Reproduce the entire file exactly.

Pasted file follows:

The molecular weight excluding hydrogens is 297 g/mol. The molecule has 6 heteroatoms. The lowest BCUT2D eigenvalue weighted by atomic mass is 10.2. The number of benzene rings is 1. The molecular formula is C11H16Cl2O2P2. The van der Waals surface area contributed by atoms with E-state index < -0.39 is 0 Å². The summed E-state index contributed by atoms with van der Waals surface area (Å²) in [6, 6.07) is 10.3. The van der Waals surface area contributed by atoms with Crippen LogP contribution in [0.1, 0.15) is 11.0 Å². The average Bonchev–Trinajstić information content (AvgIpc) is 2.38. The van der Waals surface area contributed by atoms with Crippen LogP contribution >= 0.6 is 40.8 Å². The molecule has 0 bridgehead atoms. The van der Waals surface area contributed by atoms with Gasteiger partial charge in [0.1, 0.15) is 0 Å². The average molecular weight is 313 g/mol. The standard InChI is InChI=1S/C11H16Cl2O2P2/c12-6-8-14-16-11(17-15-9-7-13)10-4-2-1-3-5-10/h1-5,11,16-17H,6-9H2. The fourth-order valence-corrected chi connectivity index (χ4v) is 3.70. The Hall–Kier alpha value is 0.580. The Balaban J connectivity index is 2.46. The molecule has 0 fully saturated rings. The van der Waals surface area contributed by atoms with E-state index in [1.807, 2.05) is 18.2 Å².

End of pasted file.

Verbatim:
The molecular weight excluding hydrogens is 297 g/mol. The molecule has 6 heteroatoms. The lowest BCUT2D eigenvalue weighted by atomic mass is 10.2. The number of benzene rings is 1. The molecular formula is C11H16Cl2O2P2. The van der Waals surface area contributed by atoms with E-state index < -0.39 is 0 Å². The summed E-state index contributed by atoms with van der Waals surface area (Å²) in [6, 6.07) is 10.3. The van der Waals surface area contributed by atoms with Crippen LogP contribution in [0.1, 0.15) is 11.0 Å². The average Bonchev–Trinajstić information content (AvgIpc) is 2.38. The van der Waals surface area contributed by atoms with Crippen LogP contribution >= 0.6 is 40.8 Å². The molecule has 0 bridgehead atoms. The van der Waals surface area contributed by atoms with Gasteiger partial charge in [0.1, 0.15) is 0 Å². The average molecular weight is 313 g/mol. The standard InChI is InChI=1S/C11H16Cl2O2P2/c12-6-8-14-16-11(17-15-9-7-13)10-4-2-1-3-5-10/h1-5,11,16-17H,6-9H2. The fourth-order valence-corrected chi connectivity index (χ4v) is 3.70. The Hall–Kier alpha value is 0.580. The Balaban J connectivity index is 2.46. The molecule has 0 fully saturated rings. The van der Waals surface area contributed by atoms with E-state index in [1.807, 2.05) is 18.2 Å².